• I suppose “Hunger” is a difficult one to talk about. I suppose it’s uniqueness for being the first to employ computer animated graphics was what got it as far as the nominations.

    • Hunger was nominated in 1975.

    • Its up there with the other 1974 nominees, was it nominated again in ’75?

  • Jerry: Thanks for continuing this series.

  • Actually, Dana, it’s an Academy mystery as to just how many animated shorts were actually submitted each year prior to 1974. The Academy didn’t keep complete records as to the number of shorts submitted, and didn’t preserve the screening programs for the first elimination rounds of the shorts judging for many awards years. The 1974 program is the earliest one I’ve seen. Thanks for continuing the Academy series, Jerry.

    Thanks also, Jerry, for running the picture of Sylvia Dees at the Oxberry camera at the Chouinard Art Institute, so many years ago. She was one of my teachers at Chouinard, a real genius with the complex instrument that was the Oxberry animation stand. She was also featured in my friend Vincent Davis’s indy live action short called “Dr. Octopus”. She played the hapless heroine who was kidnapped and dragged in to the original Los Angeles Angel’s Flight funicular in one of “Doc Oc”‘s silliest sequences. I adored Sylvia, though she never knew it. She was very attractive, and a real cool character who had a very deep understanding of animation photography. I hope she is still alive and in good health.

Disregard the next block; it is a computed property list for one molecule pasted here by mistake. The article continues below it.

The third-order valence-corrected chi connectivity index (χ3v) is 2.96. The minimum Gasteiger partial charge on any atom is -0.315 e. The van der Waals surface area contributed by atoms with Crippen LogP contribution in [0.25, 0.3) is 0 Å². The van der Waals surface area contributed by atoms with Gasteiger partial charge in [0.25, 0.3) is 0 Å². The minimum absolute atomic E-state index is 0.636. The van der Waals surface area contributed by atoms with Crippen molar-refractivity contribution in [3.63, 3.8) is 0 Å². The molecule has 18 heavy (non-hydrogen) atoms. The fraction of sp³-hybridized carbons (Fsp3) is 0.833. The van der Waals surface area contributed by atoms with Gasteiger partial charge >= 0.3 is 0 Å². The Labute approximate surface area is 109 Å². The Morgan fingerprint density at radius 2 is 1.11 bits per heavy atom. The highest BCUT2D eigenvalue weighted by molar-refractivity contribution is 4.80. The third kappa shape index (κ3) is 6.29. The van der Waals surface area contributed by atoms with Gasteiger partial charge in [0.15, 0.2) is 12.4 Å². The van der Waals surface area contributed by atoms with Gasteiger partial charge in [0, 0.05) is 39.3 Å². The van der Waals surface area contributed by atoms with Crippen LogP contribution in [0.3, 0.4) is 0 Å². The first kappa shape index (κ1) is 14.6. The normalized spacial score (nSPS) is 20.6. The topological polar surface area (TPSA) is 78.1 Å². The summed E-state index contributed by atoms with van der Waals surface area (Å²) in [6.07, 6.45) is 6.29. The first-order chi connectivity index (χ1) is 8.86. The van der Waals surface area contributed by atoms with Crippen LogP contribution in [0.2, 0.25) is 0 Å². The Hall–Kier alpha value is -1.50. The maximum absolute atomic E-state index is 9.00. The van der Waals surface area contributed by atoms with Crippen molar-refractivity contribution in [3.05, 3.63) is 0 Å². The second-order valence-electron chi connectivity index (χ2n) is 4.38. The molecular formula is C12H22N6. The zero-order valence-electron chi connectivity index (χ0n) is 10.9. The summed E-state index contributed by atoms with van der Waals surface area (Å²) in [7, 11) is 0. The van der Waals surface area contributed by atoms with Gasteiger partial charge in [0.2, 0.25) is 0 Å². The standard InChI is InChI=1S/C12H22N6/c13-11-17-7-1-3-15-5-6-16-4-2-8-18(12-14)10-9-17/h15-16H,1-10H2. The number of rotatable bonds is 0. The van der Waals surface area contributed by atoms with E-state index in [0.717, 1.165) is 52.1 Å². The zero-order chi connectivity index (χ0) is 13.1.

• Thanks Mark for your anecdote. I didn’t know this before, but now I guess it makes some sense, even if “Deep Blue World” really just uses a technique commonly seen in animation to convey the excitement and importance of the pictures provided through close-ups, zoom-ins/outs, tilts and pans.

  • First of all, thanks for continuing the series; I’ve really enjoyed it so far, and even though I can’t wait to get to the 1980’s I wouldn’t mind if you had to, for instance, cut down on the frequency of posts in order to deal with the increased workload imposed by the number of films involved. (Not that I’m complaining if you could keep it weekly somehow!)

    That said, of the films discussed this time around I’m most intrigued by Fred Crippen’s “The Death Hour”. I know about Crippen from his UPA work (especially the “Ham and Hattie” shorts) and his development of the sharply cheesy “Roger Ramjet” TV series. Crippen’s not a household name, but he’s not exactly unknown either – he has a Winsor McCay award, for pity’s sake – and I find it mindblowing that one of his works could fall so quickly and completely into obscurity (it’s not even in his IMDb filmography), even if it’s just an indie short.

  • I saw Diary at an animation festival and someone from the Zagreb Studio (it may have been the director Nedeljko Dragic) told me it was his diary/sketchbook of his visit to America. It was a pretty big deal and even was used as a poster image form the Tournee of Animation.

  • Made you a wiki based on your posts:

  • Disney gone in the 70’s?

    Short or animation-wise?

    • Disney made many more shorts and features during the 1970s – just none of them were nominated after this year, till the next decade. Mickey’s Christmas Carol was their next nominee – in 1983.

    • Just asking. 😉



    You can emblem the video above

  • Here’s Hajrá, Mozdony:

    On that same note, here’s a better print of Roll ‘Em Lola: